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Product Demos
4 min read

Traditional Demos Are Dead

Traditional Demos Are Dead

Hot take: Gone are the days of traditional demos. 

I know that’s a controversial opinion, but let me explain. 

Taking a strategic approach to building demos

Think of your product as being a 1,000-piece puzzle. 

(We live in a post-COVID world, so I know you’ve all tackled a few.) 

What’s the best way to start one?

Starting randomly might seem okay at first, and you might even complete a few segments. 

However, as you realize how long this approach takes, you might not give up entirely, but it will definitely slip down your priority list. 

Eventually, the puzzle will sit on your table, serving as a constant reminder of something you’ll get back to—someday. You care enough to keep it out, but not enough to finish it quickly.

Alternatively, what if you started with the border?

Here’s your game plan: Prioritize the edge pieces. Boom, you’ve completed the most crucial step. 

With the border set, you’ve given yourself purpose, direction, and solved your number one pain point. And now that you have a frame, you have options. You can start in one of four corners and from there continue to add on. As you work through the puzzle, you realize all of the pieces are important, but not all need to be used at once.

Starting with the most important pieces of the puzzle

In demo terms, prioritizing the edge pieces is equivalent to focusing on your product’s most crucial features first. This is because it gives you a starting base and ensures you don’t need to wander aimlessly.

Though – no doubt – your product offers the full puzzle, no customer will be able to understand the full value of each piece from the get-go. 

However, once they understand the first value add (the border), by the next demo – or better yet – by the time they purchase your software – they can add pieces of the puzzle to get the full picture.  

By not showing the entire puzzle at once, you’re not downplaying the importance of your product and its features. Rather, you’re focusing on the key elements first and building up.

And the best part about this in demo terms? You can build your way up in multiple ways. Just like the puzzle. 

Once the foundation is set, you can begin in any way you want. Creating a toolbox of demos allows you to build the full picture in various ways, customizing the approach for your prospects.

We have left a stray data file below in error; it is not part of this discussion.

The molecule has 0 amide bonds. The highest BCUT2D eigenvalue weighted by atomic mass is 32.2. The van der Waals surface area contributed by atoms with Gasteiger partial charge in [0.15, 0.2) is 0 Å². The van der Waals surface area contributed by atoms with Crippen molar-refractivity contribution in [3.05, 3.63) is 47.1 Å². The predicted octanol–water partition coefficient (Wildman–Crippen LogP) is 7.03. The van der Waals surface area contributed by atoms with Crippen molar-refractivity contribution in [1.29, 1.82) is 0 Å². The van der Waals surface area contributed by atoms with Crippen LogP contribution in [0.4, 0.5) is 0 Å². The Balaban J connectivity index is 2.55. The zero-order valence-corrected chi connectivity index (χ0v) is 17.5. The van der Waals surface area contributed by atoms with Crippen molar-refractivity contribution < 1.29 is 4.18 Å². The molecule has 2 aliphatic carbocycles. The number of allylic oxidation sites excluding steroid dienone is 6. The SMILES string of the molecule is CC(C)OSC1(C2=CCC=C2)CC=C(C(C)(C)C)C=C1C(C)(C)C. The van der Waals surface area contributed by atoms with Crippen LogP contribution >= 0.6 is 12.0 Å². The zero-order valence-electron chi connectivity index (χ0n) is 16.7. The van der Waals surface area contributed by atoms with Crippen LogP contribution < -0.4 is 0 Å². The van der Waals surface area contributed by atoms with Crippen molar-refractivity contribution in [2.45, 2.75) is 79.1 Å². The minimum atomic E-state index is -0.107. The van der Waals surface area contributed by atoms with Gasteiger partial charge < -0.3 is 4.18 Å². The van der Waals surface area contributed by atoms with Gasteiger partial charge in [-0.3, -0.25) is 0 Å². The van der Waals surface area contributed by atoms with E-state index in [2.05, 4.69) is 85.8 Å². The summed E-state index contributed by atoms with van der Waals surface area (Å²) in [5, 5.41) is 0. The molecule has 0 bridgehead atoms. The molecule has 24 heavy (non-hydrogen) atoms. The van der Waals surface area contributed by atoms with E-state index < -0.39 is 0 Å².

Target your audience by making the demo fit what they need now, not what they might need later. Find the features that make the most sense, and trust that over time, the extra features they didn’t know they needed will make an impact.

Applying this strategy to sales enablement and customer enablement

For us, this is true for both sales enablement and customer enablement. 

As a seller, don’t overwhelm your prospect with Walnut features they don’t understand yet. And don’t teach them about Walnut by starting in the middle of the puzzle.

From the CS side, the same principle applies. A sandbox environment as your first experience with Walnut requires understanding linking, Smart Objects, variables, Find and Replace, how to update screens, HTML edits, and many more features—all at once. This is the middle, even near the end, of the puzzle.

If you first focus on creating a shorter, yet targeted demo flow specific to your prospect’s pain point, you will have successfully found all the edge pieces for your border. Throw in an avatar and a variable, and your edge pieces fit together and your frame is complete. 

When the time comes to delve into the middle, your foundation will already be strong, and adding a third or fourth variable is less scary and overwhelming.

From there, with the help of the Walnut platform, the rest of the puzzle will build itself. 

That’s why the days when your demo strategy simply equated to copying and pasting a full sandbox environment are long gone. 

From a customer enablement perspective, I’m not afraid to shout it from the rooftops. 

And from a sales enablement perspective, you shouldn’t be either.

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